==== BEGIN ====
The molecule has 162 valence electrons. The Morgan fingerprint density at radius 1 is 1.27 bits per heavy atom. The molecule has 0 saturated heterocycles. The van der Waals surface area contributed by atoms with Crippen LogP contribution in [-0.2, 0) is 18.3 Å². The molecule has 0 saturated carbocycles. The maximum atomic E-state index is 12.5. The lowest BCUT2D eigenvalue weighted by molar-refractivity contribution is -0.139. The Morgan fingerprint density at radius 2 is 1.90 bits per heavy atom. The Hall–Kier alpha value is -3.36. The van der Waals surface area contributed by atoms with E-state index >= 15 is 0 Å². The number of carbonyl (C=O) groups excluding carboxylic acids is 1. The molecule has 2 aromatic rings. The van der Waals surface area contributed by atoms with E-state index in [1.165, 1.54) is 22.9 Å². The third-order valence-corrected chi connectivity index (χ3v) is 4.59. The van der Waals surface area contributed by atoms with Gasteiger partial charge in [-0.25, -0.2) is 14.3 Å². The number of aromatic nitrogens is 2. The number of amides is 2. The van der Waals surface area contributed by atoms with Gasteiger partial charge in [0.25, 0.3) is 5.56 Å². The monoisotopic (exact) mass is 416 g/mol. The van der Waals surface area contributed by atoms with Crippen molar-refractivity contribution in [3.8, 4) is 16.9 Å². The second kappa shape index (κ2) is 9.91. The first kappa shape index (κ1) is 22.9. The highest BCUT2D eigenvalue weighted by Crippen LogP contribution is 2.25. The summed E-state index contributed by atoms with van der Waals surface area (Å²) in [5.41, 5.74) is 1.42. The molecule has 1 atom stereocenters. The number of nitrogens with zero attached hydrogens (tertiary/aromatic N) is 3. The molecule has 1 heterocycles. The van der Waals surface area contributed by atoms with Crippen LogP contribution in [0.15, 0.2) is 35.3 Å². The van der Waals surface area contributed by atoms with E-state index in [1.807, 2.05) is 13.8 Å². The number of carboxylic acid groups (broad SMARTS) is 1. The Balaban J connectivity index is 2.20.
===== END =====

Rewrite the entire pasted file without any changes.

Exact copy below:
The molecule has 162 valence electrons. The Morgan fingerprint density at radius 1 is 1.27 bits per heavy atom. The molecule has 0 saturated heterocycles. The van der Waals surface area contributed by atoms with Crippen LogP contribution in [-0.2, 0) is 18.3 Å². The molecule has 0 saturated carbocycles. The maximum atomic E-state index is 12.5. The lowest BCUT2D eigenvalue weighted by molar-refractivity contribution is -0.139. The Morgan fingerprint density at radius 2 is 1.90 bits per heavy atom. The Hall–Kier alpha value is -3.36. The van der Waals surface area contributed by atoms with E-state index >= 15 is 0 Å². The number of carbonyl (C=O) groups excluding carboxylic acids is 1. The molecule has 2 aromatic rings. The van der Waals surface area contributed by atoms with E-state index in [1.165, 1.54) is 22.9 Å². The third-order valence-corrected chi connectivity index (χ3v) is 4.59. The van der Waals surface area contributed by atoms with Gasteiger partial charge in [-0.25, -0.2) is 14.3 Å². The number of aromatic nitrogens is 2. The number of amides is 2. The van der Waals surface area contributed by atoms with Gasteiger partial charge in [0.25, 0.3) is 5.56 Å². The monoisotopic (exact) mass is 416 g/mol. The van der Waals surface area contributed by atoms with Crippen molar-refractivity contribution in [3.8, 4) is 16.9 Å². The second kappa shape index (κ2) is 9.91. The first kappa shape index (κ1) is 22.9. The highest BCUT2D eigenvalue weighted by Crippen LogP contribution is 2.25. The summed E-state index contributed by atoms with van der Waals surface area (Å²) in [5.41, 5.74) is 1.42. The molecule has 1 atom stereocenters. The number of nitrogens with zero attached hydrogens (tertiary/aromatic N) is 3. The molecule has 1 heterocycles. The van der Waals surface area contributed by atoms with Crippen LogP contribution in [0.15, 0.2) is 35.3 Å². The van der Waals surface area contributed by atoms with E-state index in [1.807, 2.05) is 13.8 Å². The number of carboxylic acid groups (broad SMARTS) is 1. The Balaban J connectivity index is 2.20.